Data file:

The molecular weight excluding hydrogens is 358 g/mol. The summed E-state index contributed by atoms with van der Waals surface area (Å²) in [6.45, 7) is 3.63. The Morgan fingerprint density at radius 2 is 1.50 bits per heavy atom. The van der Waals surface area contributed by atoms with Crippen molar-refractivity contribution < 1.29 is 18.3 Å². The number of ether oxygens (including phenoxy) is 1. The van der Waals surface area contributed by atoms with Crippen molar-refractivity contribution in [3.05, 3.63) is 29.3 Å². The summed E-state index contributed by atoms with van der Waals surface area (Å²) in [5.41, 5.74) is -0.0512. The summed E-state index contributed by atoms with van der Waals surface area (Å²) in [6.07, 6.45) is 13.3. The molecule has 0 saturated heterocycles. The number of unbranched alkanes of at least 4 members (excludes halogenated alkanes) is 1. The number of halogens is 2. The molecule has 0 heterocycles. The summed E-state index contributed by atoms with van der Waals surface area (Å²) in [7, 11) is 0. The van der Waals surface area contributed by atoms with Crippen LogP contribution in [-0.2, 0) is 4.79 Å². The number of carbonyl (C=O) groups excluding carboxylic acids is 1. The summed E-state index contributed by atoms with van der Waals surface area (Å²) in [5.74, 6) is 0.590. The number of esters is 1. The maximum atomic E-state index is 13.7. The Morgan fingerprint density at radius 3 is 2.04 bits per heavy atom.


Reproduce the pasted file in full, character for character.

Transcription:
The molecular weight excluding hydrogens is 358 g/mol. The summed E-state index contributed by atoms with van der Waals surface area (Å²) in [6.45, 7) is 3.63. The Morgan fingerprint density at radius 2 is 1.50 bits per heavy atom. The van der Waals surface area contributed by atoms with Crippen molar-refractivity contribution < 1.29 is 18.3 Å². The number of ether oxygens (including phenoxy) is 1. The van der Waals surface area contributed by atoms with Crippen molar-refractivity contribution in [3.05, 3.63) is 29.3 Å². The summed E-state index contributed by atoms with van der Waals surface area (Å²) in [5.41, 5.74) is -0.0512. The summed E-state index contributed by atoms with van der Waals surface area (Å²) in [6.07, 6.45) is 13.3. The molecule has 0 saturated heterocycles. The number of unbranched alkanes of at least 4 members (excludes halogenated alkanes) is 1. The number of halogens is 2. The molecule has 0 heterocycles. The summed E-state index contributed by atoms with van der Waals surface area (Å²) in [7, 11) is 0. The van der Waals surface area contributed by atoms with Crippen LogP contribution in [-0.2, 0) is 4.79 Å². The number of carbonyl (C=O) groups excluding carboxylic acids is 1. The summed E-state index contributed by atoms with van der Waals surface area (Å²) in [5.74, 6) is 0.590. The number of esters is 1. The maximum atomic E-state index is 13.7. The Morgan fingerprint density at radius 3 is 2.04 bits per heavy atom.